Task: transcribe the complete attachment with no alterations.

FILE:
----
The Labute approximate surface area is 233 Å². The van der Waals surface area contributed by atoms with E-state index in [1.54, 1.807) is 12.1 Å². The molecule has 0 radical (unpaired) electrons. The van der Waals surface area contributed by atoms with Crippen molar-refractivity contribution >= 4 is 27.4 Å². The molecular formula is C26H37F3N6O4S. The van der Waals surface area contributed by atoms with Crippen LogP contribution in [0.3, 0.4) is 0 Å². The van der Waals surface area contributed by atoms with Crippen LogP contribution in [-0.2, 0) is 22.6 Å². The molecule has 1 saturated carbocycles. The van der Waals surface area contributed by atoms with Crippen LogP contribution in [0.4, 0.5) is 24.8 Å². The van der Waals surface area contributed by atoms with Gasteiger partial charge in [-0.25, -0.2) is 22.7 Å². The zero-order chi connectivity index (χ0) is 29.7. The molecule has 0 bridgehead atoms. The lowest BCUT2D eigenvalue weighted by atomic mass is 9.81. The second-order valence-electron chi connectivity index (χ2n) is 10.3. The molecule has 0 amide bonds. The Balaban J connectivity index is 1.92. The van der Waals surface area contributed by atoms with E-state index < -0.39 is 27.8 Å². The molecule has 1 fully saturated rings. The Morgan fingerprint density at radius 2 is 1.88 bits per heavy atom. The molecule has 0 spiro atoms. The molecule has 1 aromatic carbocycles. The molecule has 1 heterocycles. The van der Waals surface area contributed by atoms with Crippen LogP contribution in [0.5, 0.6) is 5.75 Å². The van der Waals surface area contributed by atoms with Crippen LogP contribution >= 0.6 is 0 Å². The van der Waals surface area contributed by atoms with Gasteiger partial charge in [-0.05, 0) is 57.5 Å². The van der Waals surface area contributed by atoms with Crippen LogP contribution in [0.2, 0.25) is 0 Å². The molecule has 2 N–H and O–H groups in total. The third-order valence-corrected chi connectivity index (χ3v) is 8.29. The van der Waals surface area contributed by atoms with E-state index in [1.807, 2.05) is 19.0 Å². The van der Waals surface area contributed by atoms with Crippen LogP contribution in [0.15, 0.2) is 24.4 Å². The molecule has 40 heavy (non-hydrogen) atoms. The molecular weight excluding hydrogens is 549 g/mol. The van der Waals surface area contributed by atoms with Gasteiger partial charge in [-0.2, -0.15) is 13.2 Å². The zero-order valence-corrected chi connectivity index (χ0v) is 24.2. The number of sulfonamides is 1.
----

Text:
The Labute approximate surface area is 233 Å². The van der Waals surface area contributed by atoms with E-state index in [1.54, 1.807) is 12.1 Å². The molecule has 0 radical (unpaired) electrons. The van der Waals surface area contributed by atoms with Crippen molar-refractivity contribution >= 4 is 27.4 Å². The molecular formula is C26H37F3N6O4S. The van der Waals surface area contributed by atoms with Crippen LogP contribution in [0.3, 0.4) is 0 Å². The van der Waals surface area contributed by atoms with Crippen LogP contribution in [-0.2, 0) is 22.6 Å². The molecule has 1 saturated carbocycles. The van der Waals surface area contributed by atoms with Crippen LogP contribution in [0.4, 0.5) is 24.8 Å². The van der Waals surface area contributed by atoms with Gasteiger partial charge in [-0.25, -0.2) is 22.7 Å². The zero-order chi connectivity index (χ0) is 29.7. The molecule has 0 bridgehead atoms. The lowest BCUT2D eigenvalue weighted by atomic mass is 9.81. The second-order valence-electron chi connectivity index (χ2n) is 10.3. The molecule has 0 amide bonds. The Balaban J connectivity index is 1.92. The van der Waals surface area contributed by atoms with E-state index < -0.39 is 27.8 Å². The molecule has 1 fully saturated rings. The Morgan fingerprint density at radius 2 is 1.88 bits per heavy atom. The molecule has 0 spiro atoms. The molecule has 1 aromatic carbocycles. The molecule has 1 heterocycles. The van der Waals surface area contributed by atoms with Crippen LogP contribution in [0.5, 0.6) is 5.75 Å². The van der Waals surface area contributed by atoms with Crippen LogP contribution >= 0.6 is 0 Å². The van der Waals surface area contributed by atoms with Gasteiger partial charge in [-0.05, 0) is 57.5 Å². The van der Waals surface area contributed by atoms with Crippen LogP contribution in [0.2, 0.25) is 0 Å². The molecule has 2 N–H and O–H groups in total. The third-order valence-corrected chi connectivity index (χ3v) is 8.29. The van der Waals surface area contributed by atoms with E-state index in [1.807, 2.05) is 19.0 Å². The van der Waals surface area contributed by atoms with Crippen LogP contribution in [0.15, 0.2) is 24.4 Å². The molecule has 40 heavy (non-hydrogen) atoms. The molecular weight excluding hydrogens is 549 g/mol. The van der Waals surface area contributed by atoms with Gasteiger partial charge in [-0.2, -0.15) is 13.2 Å². The zero-order valence-corrected chi connectivity index (χ0v) is 24.2. The number of sulfonamides is 1.